OFF VIRGINIA BEACH – What’s being called a rogue wave struck a Norfolk-based ship off Va. Beach and injured four crewmembers.
It happened around 10:00 a.m. about 60 miles east of the Oceanfront.
Navy Times has this more detailed report:
It is certainly nothing new or rare that a freaque wave can be tall enough to wash over a ship's deck and knocking down whoever is on deck. This time there were injuries and need hospitalization for some. This news is unlikely to be spreaded worldwide. But it does show that freaque wave events are clearly of true "equal opportunity" type occurrence. It will strike large or small, military or civilian ships alike without any concern for color, creed, or national origin. All these and more doesn't even need a specially chosen Prosidential Czar to force its happenings. Karl Marx, eat your heart out!
Coast Guard helicopters rescued four civil service crew members from a fleet oiler Thursday after they were hurt when their ship was struck by a rogue wave off the East Coast.
The crewmen were standing on the deck of the oiler Kanawha as it prepared for a practice underway replenishment with the oiler Big Horn, said Susan Melow, a spokeswoman for Military Sealift Fleet Support Command. A rogue wave, tall enough to wash over the ship’s deck, knocked down the crew members, she said.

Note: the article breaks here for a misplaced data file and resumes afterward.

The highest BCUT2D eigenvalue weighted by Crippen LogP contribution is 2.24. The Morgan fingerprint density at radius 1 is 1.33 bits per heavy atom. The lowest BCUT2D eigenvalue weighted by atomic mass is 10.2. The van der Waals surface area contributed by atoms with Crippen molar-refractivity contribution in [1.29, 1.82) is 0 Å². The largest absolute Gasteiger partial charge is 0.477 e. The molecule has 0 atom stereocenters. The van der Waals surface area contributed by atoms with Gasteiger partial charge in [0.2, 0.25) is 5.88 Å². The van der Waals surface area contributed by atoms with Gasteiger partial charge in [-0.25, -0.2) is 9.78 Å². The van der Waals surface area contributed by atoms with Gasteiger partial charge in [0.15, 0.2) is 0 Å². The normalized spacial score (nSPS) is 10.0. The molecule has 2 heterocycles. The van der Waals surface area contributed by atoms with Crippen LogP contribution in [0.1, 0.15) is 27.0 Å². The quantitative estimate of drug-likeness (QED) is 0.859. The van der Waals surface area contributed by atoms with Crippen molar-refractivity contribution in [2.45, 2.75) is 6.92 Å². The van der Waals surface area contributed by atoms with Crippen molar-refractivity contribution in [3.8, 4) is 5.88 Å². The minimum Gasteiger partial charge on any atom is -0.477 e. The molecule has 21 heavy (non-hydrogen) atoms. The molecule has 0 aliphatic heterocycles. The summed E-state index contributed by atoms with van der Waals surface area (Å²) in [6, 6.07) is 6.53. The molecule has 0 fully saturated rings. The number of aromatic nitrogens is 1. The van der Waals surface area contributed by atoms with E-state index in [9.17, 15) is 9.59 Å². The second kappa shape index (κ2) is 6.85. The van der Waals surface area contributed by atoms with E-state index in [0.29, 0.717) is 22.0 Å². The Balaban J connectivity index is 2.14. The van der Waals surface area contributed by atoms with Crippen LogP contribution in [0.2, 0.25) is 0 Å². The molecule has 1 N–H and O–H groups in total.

The ships were not linked by their fuel hoses or high-lines at the time. The Big Horn had no injuries, and neither ship reported any damage.
The Kanawha contacted Coast Guard Sector Hampton Roads at 10 a.m. to report the injuries and ask for help, according to a Coast Guard announcement. So two MH-60T Jayhawk helicopters flew out to the ship and each took aboard two injured crew members. The Coast Guard flew the two more stable patients to Naval Medical Center Portsmouth and the other two, who were more badly injured, to Norfolk Sentara General Hospital, according to the Coast Guard.
Melow said their names were not being released, citing privacy regulations.
The Kanawha and the Big Horn are sibling Henry J. Kaiser-class fleet oilers, operated by Military Sealift Command with civilian crews and small Navy detachments.